Viettel, one of Vietnam's three main telecommunications firms, had completed procedures to open a representative office in Myanmar, the Saigon Giai Phong newspaper said.

It did not say when the office would open nor what Viettel's long-term plans were in the impoverished country run by a military junta that shuns outside contact.

Viettel had also been in touch with Pyongyang about investing in North Korea and had plans to reach out to the authorities in Havana and Caracas, the newspaper said.

All three countries could pose interesting challenges for the fast-growing Vietnamese telecoms form, which has reported that gross profits last year doubled to 8 trillion dong ($471 million).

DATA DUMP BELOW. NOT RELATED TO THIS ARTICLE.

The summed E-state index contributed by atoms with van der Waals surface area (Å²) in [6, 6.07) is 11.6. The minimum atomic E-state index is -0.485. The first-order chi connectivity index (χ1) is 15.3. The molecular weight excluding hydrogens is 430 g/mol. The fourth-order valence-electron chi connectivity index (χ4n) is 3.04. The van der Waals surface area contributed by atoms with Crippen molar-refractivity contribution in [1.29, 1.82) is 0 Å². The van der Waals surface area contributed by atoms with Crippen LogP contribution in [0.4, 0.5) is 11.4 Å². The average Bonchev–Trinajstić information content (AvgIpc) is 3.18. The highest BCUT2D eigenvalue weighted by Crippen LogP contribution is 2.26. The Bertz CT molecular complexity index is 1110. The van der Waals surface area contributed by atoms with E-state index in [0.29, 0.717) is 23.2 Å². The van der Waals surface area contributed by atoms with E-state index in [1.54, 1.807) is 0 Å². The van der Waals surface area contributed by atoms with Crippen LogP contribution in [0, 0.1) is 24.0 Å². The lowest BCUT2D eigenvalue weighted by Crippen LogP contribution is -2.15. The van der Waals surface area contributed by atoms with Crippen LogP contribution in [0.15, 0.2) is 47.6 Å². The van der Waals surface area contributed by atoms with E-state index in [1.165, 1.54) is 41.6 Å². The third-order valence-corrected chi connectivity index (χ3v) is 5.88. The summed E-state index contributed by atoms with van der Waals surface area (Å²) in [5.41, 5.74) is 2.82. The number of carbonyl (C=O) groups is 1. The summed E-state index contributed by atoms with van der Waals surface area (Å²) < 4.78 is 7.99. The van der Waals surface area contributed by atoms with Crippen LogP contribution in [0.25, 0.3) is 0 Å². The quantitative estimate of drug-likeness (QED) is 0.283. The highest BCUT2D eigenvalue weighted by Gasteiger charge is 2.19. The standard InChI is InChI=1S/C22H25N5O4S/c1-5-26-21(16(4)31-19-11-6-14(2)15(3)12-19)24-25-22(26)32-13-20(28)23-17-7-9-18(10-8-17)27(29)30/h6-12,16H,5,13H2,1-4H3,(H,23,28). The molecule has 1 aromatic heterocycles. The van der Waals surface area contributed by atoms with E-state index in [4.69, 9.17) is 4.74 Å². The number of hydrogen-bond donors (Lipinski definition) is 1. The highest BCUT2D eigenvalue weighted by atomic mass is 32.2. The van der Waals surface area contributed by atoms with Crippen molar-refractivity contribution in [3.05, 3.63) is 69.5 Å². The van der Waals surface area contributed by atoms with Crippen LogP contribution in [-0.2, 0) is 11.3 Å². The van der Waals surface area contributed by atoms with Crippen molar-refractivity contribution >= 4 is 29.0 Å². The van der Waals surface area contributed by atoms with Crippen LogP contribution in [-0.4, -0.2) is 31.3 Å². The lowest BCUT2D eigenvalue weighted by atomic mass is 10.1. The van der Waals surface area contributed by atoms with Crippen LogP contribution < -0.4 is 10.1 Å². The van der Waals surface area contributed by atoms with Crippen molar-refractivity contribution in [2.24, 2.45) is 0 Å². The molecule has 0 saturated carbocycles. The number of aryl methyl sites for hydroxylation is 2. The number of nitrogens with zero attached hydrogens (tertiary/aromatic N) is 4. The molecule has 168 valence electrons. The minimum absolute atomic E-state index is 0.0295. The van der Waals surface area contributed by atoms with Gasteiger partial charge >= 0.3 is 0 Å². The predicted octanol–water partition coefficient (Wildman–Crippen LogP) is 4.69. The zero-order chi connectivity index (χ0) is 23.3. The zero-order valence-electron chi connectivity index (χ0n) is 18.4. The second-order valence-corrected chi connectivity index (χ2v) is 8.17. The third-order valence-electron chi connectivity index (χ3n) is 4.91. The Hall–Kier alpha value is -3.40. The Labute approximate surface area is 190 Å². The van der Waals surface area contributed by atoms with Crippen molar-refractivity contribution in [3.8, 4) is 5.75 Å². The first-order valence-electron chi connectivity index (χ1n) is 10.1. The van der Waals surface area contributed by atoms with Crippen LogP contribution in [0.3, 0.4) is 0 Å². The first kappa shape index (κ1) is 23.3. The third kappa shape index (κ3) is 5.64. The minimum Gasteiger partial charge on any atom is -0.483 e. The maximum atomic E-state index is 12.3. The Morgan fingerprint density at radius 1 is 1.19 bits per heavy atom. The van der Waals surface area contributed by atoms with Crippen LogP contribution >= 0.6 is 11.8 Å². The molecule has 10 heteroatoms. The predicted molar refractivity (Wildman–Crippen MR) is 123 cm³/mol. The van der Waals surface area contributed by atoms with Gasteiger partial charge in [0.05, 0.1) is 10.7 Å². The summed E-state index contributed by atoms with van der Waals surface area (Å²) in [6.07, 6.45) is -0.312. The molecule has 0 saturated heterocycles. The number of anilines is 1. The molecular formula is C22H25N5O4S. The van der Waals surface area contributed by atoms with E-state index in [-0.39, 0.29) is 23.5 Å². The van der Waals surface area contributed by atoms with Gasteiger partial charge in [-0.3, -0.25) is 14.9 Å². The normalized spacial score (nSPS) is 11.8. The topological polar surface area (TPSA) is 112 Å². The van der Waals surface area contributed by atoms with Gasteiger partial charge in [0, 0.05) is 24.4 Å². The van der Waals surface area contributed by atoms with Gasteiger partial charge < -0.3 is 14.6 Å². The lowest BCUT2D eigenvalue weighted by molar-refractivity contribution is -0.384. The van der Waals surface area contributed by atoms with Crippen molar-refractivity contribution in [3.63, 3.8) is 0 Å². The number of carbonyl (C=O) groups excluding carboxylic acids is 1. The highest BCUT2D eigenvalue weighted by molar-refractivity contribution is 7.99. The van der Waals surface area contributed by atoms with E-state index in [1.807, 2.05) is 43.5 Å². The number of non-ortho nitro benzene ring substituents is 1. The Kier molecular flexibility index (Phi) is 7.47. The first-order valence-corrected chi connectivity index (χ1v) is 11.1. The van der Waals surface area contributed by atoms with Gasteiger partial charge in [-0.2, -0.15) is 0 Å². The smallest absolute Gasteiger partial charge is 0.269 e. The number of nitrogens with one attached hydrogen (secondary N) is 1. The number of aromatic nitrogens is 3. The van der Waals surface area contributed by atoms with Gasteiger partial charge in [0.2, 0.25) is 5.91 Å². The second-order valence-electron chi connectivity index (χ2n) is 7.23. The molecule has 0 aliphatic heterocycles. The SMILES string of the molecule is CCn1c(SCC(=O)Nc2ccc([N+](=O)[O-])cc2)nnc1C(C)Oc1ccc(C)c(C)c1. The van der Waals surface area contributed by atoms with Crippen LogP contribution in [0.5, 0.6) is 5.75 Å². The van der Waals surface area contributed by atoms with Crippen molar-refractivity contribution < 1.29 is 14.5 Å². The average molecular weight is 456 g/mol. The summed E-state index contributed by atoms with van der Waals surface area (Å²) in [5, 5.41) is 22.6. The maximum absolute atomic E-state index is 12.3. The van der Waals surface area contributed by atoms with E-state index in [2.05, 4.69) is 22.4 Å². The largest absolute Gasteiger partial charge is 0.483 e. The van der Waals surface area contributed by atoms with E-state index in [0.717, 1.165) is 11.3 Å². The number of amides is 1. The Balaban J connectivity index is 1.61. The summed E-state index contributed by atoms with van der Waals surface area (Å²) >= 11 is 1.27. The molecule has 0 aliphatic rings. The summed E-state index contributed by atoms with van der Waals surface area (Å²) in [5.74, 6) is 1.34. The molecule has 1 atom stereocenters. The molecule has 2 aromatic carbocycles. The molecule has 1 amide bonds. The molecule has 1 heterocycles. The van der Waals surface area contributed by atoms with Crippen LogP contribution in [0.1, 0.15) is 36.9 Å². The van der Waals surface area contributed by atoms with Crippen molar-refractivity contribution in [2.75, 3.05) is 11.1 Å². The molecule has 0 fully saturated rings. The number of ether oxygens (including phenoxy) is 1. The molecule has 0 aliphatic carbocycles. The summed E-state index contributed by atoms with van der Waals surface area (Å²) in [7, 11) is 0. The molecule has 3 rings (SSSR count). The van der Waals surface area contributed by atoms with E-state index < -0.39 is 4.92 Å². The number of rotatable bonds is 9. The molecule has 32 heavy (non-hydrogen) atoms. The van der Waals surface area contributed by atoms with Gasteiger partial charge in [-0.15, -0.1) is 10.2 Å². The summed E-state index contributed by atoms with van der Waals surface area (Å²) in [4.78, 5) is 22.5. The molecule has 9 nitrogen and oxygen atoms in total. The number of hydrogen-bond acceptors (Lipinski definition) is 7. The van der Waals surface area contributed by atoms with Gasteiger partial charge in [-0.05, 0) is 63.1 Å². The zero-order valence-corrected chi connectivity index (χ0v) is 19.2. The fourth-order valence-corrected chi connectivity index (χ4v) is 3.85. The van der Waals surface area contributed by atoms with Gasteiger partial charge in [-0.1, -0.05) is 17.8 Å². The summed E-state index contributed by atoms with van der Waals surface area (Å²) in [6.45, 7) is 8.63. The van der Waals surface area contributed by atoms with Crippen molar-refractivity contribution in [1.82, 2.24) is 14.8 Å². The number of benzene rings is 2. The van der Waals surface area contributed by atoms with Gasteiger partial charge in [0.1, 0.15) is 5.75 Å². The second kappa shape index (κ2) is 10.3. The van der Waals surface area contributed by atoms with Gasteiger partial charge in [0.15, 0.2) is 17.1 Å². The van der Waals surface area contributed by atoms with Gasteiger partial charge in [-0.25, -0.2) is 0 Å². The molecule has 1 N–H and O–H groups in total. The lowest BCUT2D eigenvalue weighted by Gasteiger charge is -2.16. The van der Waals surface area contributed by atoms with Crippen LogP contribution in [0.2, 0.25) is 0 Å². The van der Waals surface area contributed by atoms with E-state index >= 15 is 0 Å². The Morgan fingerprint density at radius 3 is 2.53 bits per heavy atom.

The North Korean leadership has in the past shown little interest in allowing its 23 million citizens access to any form of communication that may escape the prying eyes of its large internal spy network.

Nevertheless, Egypt's Orascom Telecom started up a mobile phone service in North Korea in December.

Last April, Cuba started a cellular phone service for the public for the first time, but the cost is prohibitive for most citizens of the communist country. Still, Spain's Telefonica said last month it was interested in Cuba.

Venezuela poses almost the opposite problem, with cell phone penetration of nearly 90 percent by the end of 2007, close to the highest in Latin America.

Viettel recently started operating in Cambodia. It said it had about 100,000 mobile subscribers there, and in neighbouring Laos it has about 50,000, the newspaper said.

By John Ruwitch - Reuters - January 15, 2009